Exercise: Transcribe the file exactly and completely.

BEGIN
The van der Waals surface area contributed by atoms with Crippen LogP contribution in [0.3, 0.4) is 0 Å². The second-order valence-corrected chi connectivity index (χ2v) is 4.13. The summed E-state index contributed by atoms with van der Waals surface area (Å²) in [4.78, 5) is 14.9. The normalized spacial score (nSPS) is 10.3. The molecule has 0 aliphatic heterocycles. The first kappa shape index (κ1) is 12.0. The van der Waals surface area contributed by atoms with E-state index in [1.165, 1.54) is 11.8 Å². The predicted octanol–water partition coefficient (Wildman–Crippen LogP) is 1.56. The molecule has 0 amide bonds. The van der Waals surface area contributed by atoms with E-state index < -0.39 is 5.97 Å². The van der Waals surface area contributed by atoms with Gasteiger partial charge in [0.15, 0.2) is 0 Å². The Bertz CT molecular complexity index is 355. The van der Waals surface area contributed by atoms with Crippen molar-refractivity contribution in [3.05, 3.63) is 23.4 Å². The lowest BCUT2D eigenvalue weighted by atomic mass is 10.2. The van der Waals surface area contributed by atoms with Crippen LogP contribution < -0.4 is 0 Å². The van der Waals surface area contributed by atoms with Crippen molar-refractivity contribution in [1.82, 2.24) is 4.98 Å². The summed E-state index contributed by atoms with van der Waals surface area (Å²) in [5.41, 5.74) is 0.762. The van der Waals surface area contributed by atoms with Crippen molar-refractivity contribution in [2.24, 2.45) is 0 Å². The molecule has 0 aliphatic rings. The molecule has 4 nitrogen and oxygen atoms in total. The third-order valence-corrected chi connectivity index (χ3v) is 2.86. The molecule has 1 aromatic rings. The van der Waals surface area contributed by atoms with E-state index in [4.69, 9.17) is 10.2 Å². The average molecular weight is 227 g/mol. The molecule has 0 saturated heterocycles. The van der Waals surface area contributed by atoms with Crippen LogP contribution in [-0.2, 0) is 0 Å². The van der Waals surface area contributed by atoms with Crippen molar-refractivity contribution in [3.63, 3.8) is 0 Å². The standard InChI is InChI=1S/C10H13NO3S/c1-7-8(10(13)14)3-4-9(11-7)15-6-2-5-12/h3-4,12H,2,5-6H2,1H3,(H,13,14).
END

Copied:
The van der Waals surface area contributed by atoms with Crippen LogP contribution in [0.3, 0.4) is 0 Å². The second-order valence-corrected chi connectivity index (χ2v) is 4.13. The summed E-state index contributed by atoms with van der Waals surface area (Å²) in [4.78, 5) is 14.9. The normalized spacial score (nSPS) is 10.3. The molecule has 0 aliphatic heterocycles. The first kappa shape index (κ1) is 12.0. The van der Waals surface area contributed by atoms with E-state index in [1.165, 1.54) is 11.8 Å². The predicted octanol–water partition coefficient (Wildman–Crippen LogP) is 1.56. The molecule has 0 amide bonds. The van der Waals surface area contributed by atoms with E-state index < -0.39 is 5.97 Å². The van der Waals surface area contributed by atoms with Gasteiger partial charge in [0.15, 0.2) is 0 Å². The Bertz CT molecular complexity index is 355. The van der Waals surface area contributed by atoms with Crippen molar-refractivity contribution in [3.05, 3.63) is 23.4 Å². The lowest BCUT2D eigenvalue weighted by atomic mass is 10.2. The van der Waals surface area contributed by atoms with Crippen LogP contribution < -0.4 is 0 Å². The van der Waals surface area contributed by atoms with Crippen molar-refractivity contribution in [1.82, 2.24) is 4.98 Å². The summed E-state index contributed by atoms with van der Waals surface area (Å²) in [5.41, 5.74) is 0.762. The van der Waals surface area contributed by atoms with Crippen molar-refractivity contribution in [2.24, 2.45) is 0 Å². The molecule has 0 aliphatic rings. The molecule has 4 nitrogen and oxygen atoms in total. The third-order valence-corrected chi connectivity index (χ3v) is 2.86. The molecule has 1 aromatic rings. The van der Waals surface area contributed by atoms with E-state index in [4.69, 9.17) is 10.2 Å². The average molecular weight is 227 g/mol. The molecule has 0 saturated heterocycles. The van der Waals surface area contributed by atoms with Crippen LogP contribution in [-0.2, 0) is 0 Å². The van der Waals surface area contributed by atoms with Crippen molar-refractivity contribution in [3.63, 3.8) is 0 Å². The standard InChI is InChI=1S/C10H13NO3S/c1-7-8(10(13)14)3-4-9(11-7)15-6-2-5-12/h3-4,12H,2,5-6H2,1H3,(H,13,14).